7 “Will any one of you who has a servant plowing or keeping sheep say to him when he has come in from the field, ‘Come at once and recline at table’? 8 Will he not rather say to him, ‘Prepare supper for me, and dress properly, and serve me while I eat and drink, and afterward you will eat and drink’? 9 Does he thank the servant because he did what was commanded? 10 So you also, when you have done all that you were commanded, say, ‘We are unworthy servants; we have only done what was our duty.’”
We have no reason to boast in our acts of righteousness. We have no call to demand blessings. We have no right to say that God must bless us if we do rightly. Even if we did all that God commanded of us, we would still not be profitable to Him, we would still be unworthy servants. He would still be the One who has given us everything we have.
It is not that giving is bad. If it is done wisely, it is very good. But the question for the moment is, why do we give? Do we give to truly help others? Do we give to please God? Do we give as a kind of investment, believing that God will return many-fold to us what we have given? Do we give to make ourselves righteous so as to force God to bless us? Do we believe that God is a loving Father who will provide for us, or that He is like a genie who must give us what we command if we act in a certain way--if we obey certain commands, if we show that we have enough faith, if we sacrifice a certain amount of what we have?
If we can see that we are really worthless servants, that our attempts at righteousness are no better than the vilest of rags, that none of us do good, yet God still loves us, still cares for us, still sent Jesus to die for us, still provides a way of salvation for us, then we can stop our useless striving to impress Him with our works, and by faith believe. It is then that we can see how great the Father's love is for us, not because we can manipulate him as children can manipulate their human fathers, but because we can't, yet He loves us anyway, and cares for those that are His. We can stop trying to bargain with him, and instead be grateful to Him for the blessings He has given us. We can ask Him to bless us, and know that if He in His wisdom considers it good, He will do so, and if He does not bless us in the way we would like, then We can trust His goodness and wisdom, that He knows what is best for us.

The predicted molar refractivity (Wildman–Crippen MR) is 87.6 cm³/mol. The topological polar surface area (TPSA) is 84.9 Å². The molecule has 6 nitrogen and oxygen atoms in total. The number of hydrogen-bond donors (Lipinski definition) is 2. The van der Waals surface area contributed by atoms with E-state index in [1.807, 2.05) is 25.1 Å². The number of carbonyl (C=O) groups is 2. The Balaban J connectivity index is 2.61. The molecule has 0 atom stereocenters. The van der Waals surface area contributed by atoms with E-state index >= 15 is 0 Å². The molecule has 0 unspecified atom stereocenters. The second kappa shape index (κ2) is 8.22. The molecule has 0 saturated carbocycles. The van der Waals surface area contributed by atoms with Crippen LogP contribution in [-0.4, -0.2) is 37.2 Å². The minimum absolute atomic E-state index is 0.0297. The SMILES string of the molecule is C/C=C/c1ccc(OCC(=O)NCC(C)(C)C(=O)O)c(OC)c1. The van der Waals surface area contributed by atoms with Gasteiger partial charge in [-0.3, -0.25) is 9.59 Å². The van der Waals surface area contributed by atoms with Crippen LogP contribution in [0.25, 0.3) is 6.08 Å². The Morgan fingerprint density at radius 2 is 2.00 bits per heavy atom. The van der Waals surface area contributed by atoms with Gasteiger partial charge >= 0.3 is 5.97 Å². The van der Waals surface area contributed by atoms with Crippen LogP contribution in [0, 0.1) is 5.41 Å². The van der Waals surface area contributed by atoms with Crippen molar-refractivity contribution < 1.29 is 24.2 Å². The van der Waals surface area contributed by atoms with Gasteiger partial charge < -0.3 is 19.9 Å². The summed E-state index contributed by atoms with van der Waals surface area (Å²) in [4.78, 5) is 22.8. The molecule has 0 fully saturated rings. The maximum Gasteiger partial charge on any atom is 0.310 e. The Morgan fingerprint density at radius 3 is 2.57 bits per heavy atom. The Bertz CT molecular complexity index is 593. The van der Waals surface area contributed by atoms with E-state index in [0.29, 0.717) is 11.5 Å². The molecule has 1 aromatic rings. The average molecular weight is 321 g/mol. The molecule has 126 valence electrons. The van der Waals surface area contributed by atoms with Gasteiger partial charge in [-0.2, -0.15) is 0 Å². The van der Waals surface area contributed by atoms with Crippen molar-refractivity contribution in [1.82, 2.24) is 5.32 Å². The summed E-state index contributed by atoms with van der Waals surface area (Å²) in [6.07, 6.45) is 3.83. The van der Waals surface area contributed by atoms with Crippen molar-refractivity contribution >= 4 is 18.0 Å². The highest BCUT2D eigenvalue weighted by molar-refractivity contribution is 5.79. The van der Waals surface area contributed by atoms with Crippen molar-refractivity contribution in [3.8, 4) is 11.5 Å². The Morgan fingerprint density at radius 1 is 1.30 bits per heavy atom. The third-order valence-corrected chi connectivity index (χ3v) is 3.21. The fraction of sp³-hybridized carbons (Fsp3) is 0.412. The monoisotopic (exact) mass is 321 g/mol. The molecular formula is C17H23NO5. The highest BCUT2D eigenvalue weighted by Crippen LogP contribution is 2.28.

But first things first. The Law is not our enemy, it is a gift from God. But it is so easy for us to misunderstand its purposes. Joyce Meyer really is very wrong in what she said. "Obey me and do what I tell you to do, and you’ll be blessed" is not the whole message of the Bible, and we should be happy that it isn't. There is a greater message, that God has made available a righteousness that cannot be attained through the Law, but through faith in Jesus Christ. Through faith, not through works. As is told us in Ephesians, it is only after we have been saved by faith that we can do the good works that God has prepared for us.